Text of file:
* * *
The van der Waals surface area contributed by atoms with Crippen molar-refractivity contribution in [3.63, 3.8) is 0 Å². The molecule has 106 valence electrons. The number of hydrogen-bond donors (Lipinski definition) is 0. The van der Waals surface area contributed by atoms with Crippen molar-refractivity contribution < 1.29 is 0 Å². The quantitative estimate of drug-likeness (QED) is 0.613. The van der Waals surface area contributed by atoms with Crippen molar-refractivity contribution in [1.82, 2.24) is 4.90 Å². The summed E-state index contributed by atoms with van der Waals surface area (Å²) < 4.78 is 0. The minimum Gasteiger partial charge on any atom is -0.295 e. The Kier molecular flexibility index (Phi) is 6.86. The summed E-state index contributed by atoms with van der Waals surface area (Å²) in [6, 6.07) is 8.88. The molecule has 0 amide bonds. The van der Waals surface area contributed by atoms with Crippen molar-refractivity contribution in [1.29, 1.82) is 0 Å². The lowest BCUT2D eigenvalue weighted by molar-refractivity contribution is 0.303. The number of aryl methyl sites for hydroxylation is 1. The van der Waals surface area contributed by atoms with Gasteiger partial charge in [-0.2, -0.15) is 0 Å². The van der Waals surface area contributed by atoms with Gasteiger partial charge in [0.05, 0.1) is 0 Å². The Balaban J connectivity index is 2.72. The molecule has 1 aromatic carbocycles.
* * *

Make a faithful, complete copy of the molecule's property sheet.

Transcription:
The van der Waals surface area contributed by atoms with Crippen molar-refractivity contribution in [3.63, 3.8) is 0 Å². The molecule has 106 valence electrons. The number of hydrogen-bond donors (Lipinski definition) is 0. The van der Waals surface area contributed by atoms with Crippen molar-refractivity contribution < 1.29 is 0 Å². The quantitative estimate of drug-likeness (QED) is 0.613. The van der Waals surface area contributed by atoms with Crippen molar-refractivity contribution in [1.82, 2.24) is 4.90 Å². The summed E-state index contributed by atoms with van der Waals surface area (Å²) < 4.78 is 0. The minimum Gasteiger partial charge on any atom is -0.295 e. The Kier molecular flexibility index (Phi) is 6.86. The summed E-state index contributed by atoms with van der Waals surface area (Å²) in [6, 6.07) is 8.88. The molecule has 0 amide bonds. The van der Waals surface area contributed by atoms with Crippen molar-refractivity contribution in [1.29, 1.82) is 0 Å². The lowest BCUT2D eigenvalue weighted by molar-refractivity contribution is 0.303. The number of aryl methyl sites for hydroxylation is 1. The van der Waals surface area contributed by atoms with Gasteiger partial charge in [-0.2, -0.15) is 0 Å². The van der Waals surface area contributed by atoms with Gasteiger partial charge in [0.05, 0.1) is 0 Å². The Balaban J connectivity index is 2.72. The molecule has 1 aromatic carbocycles.